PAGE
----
"You can't lift up people based on identity," Shelby Steele, a senior fellow at Stanford's Hoover Institution, says in a conversation with Samuel Kronen on City Journal. "Identity doesn’t learn algebra and history and develop skills."
The author of books including The Content of Our Character: A New Vision of Race In America and A Dream Deferred: The Second Betrayal of Black Freedom in America, Steele was raised by a black father, who had a third-grade education and worked as a truck driver, and a white mother who had a master's degree.
"The fact of injustice . . . brought us the victories of the civil rights movement, but today it is an avoidance" of the challenges that face blacks, says Steele. Recovering from the injuries suffered by centuries of oppression "is a problem only we can overcome through development, through education, and after education, more education. . . . The point is for blacks that we don’t need to join the white world. We need to join the modern world. We need to join modernity itself."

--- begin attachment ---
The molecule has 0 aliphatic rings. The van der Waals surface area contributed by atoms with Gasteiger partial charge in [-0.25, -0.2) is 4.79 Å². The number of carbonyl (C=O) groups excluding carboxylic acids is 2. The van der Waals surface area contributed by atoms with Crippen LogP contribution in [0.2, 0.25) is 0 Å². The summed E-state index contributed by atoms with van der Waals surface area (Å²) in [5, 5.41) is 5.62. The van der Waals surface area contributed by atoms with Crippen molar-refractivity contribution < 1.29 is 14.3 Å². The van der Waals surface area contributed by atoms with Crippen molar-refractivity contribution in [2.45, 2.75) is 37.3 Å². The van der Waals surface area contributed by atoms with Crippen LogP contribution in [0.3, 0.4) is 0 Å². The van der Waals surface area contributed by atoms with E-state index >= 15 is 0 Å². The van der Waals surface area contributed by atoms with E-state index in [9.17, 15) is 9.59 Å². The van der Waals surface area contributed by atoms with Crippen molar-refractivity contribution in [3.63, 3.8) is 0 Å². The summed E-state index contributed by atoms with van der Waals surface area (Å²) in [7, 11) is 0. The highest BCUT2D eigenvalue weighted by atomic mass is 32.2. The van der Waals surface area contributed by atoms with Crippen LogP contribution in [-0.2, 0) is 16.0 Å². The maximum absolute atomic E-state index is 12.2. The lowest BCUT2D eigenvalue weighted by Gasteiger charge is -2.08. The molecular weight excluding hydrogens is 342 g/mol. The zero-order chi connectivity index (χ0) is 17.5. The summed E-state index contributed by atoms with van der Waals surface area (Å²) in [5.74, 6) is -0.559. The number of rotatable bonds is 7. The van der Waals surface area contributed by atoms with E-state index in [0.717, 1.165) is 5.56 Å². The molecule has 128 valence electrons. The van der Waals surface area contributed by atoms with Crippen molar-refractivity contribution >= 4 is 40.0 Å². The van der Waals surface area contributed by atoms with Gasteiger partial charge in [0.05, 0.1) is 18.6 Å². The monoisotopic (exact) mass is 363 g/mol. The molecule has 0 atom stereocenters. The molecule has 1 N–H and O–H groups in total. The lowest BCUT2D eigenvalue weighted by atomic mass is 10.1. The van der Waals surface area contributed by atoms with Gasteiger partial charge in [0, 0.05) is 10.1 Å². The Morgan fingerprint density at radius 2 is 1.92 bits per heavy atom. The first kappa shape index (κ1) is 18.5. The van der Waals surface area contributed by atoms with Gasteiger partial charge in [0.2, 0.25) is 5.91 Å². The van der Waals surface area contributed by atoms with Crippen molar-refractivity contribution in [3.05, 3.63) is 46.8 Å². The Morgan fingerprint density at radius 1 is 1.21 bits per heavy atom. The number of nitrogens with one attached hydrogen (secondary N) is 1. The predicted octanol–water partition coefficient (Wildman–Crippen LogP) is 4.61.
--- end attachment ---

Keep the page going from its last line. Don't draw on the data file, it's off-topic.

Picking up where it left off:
"Racism is over," he says. Racist views have no legitimacy. "We're just beginning to see what happens when racism is not systemic, is not structural. Our old enemy is gone."
Steele married the daughter of Holocaust survivors. He has children and grandchildren with African, Jewish, Mexican and other ancestries. "I'm an American and part of the unfolding thing that is America, he tells Kronen. "That's the absolutely lovely promise of America, where there's this conglomeration."
His son, Eli, a documentary filmmaker and writer, has resisted pressure to "check the black box," he writes in Newsweek.
"It was not until I applied to college in the early 1990s that I encountered people like Claudine Gay and truly saw behind the curtain of identity politics," Eli Steele writes. He had grades and SATs that were "borderline acceptable for top-tier colleges." His counselor urged him to identify as black.
Very few black college students came from disadvantaged families, he writes. "These students had been replaced by middle- to upper-class blacks, Africans, Caribbeans, and multiracials like me." University administrators wanted to pump up the diversity numbers.
Checking the "black" box on college applications would have forced me to enter what I call the Minority State of Mind, divorcing myself from my larger American identity to embrace a far narrower identity based on the politics of race. In my case, that meant embracing a racialized and victimized mindset in which everything is defined by slavery, segregation, disparities, and racism.
"I knew that to check that black box was to move off the merit track and onto the race track, where people like Claudine Gay excel," he writes. It's a "dead-end path."